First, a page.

A “shortcut” for multiplying any two numbers

I ran into something interesting when working last night that wasn’t immediately obvious to me at first. It’s an alternate way to calculate the product of any two numbers.

I first noticed something was going on when I squared a number and then compared it to the product of numbers on either side of the original number:
[code]5 * 5 = 25
6 * 4 = 24 (1 from 25)
7 * 3 = 21 (3 from 24)
8 * 2 = 16 (5 from 21)
9 * 1 = 9 (7 from 16)
[/code]

If you subtract each result from the one before it, you see the series: 1, 3, 5, 7. “That’s interesting, I’m increasing the distance between the two numbers, and the result keeps changing by 2 also, I wonder if there’s something to that. Maybe I just got lucky, and this is something odd about 5*5 in particular. So I tried the same process, but started with 6*6, or 8*8 and got the same result.

Next, instead of looking at the difference in values from the product before it, I decided to check what the value would be compared to the original square of their average.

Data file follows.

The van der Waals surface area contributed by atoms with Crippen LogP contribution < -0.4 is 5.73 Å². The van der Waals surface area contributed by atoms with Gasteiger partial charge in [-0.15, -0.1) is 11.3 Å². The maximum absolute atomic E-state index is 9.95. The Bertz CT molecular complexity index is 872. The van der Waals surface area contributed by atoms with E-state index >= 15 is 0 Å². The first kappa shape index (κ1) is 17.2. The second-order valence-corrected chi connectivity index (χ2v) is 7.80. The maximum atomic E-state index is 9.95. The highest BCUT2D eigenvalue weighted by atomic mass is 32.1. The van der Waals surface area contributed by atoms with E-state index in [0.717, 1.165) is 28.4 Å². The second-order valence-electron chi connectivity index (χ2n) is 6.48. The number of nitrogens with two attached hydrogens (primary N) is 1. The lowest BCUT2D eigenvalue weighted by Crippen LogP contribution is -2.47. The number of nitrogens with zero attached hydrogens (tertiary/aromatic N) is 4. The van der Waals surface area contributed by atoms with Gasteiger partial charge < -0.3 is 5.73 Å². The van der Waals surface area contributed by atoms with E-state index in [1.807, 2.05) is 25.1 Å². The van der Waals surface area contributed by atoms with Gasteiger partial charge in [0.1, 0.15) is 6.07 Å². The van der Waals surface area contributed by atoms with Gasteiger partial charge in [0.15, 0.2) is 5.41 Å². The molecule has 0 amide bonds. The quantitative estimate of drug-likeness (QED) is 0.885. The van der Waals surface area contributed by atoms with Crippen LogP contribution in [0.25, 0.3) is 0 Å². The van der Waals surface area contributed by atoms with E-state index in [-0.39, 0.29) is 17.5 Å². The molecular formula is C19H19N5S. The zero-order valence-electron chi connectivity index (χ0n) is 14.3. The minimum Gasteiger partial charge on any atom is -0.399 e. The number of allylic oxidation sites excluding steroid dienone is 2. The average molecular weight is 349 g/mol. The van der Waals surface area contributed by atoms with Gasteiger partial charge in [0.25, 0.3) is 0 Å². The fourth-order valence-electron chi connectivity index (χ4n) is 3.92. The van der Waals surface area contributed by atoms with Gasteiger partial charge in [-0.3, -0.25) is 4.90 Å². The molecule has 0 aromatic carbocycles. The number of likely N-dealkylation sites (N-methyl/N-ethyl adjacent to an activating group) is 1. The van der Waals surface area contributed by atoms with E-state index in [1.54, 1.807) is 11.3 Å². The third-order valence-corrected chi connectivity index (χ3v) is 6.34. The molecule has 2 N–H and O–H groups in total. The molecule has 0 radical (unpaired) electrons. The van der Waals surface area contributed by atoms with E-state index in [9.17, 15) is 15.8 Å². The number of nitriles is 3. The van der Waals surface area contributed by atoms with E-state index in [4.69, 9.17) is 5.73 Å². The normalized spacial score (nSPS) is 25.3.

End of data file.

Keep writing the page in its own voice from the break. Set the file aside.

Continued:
[code]5 * 5 = 25 (the average, base case)
6 * 4 = 24 (1 from average)
7 * 3 = 21 (4 from average)
8 * 2 = 16 (9 from average)
9 * 1 = 9 (16 from average)
[/code]

Now that’s interesting! The result of two seemingly unrelated numbers, 7 and 3 for instance, is a perfect square away from the square of the two numbers’ average.

So at this point, I have the theory that:
[code]x * y = average(x,y)^2 – someOtherSquareRelatedTo(x,y)
[/code]

Looking at the 8*2 example, i notice that they’re 9 away from 25, or 32. The average of 8 and 2 is 5, so both 8 and 2 are a distance of 3 away from 5. So that’d give the formula:
[code]x * y = average(x,y)^2 – (average(x,y) – min(x,y))^2
[/code]

If I expanded that out, then that’d result in:
[code]x * y = average(x,y)^2 –
(average(x,y)^2 – 2*average(x,y)*min(x,y) + min(x,y)^2)
[/code]

which simplifies to:
[code]x * y = 2*average(x,y)*min(x,y) – min(x,y)^2
[/code]

That looks just crazy to me. Maybe I’m missing something, but that’s just not obvious to me at all when I think about arbitrary x and y. I set up a script here just to double check and run the numbers, and sure enough it works out. Even for fractions and negative x and/or y.

Did I miss this lesson in school? I feel proud that I’ve figured this out, and usually when I feel like this it means I’ve missed something super obvious :D.

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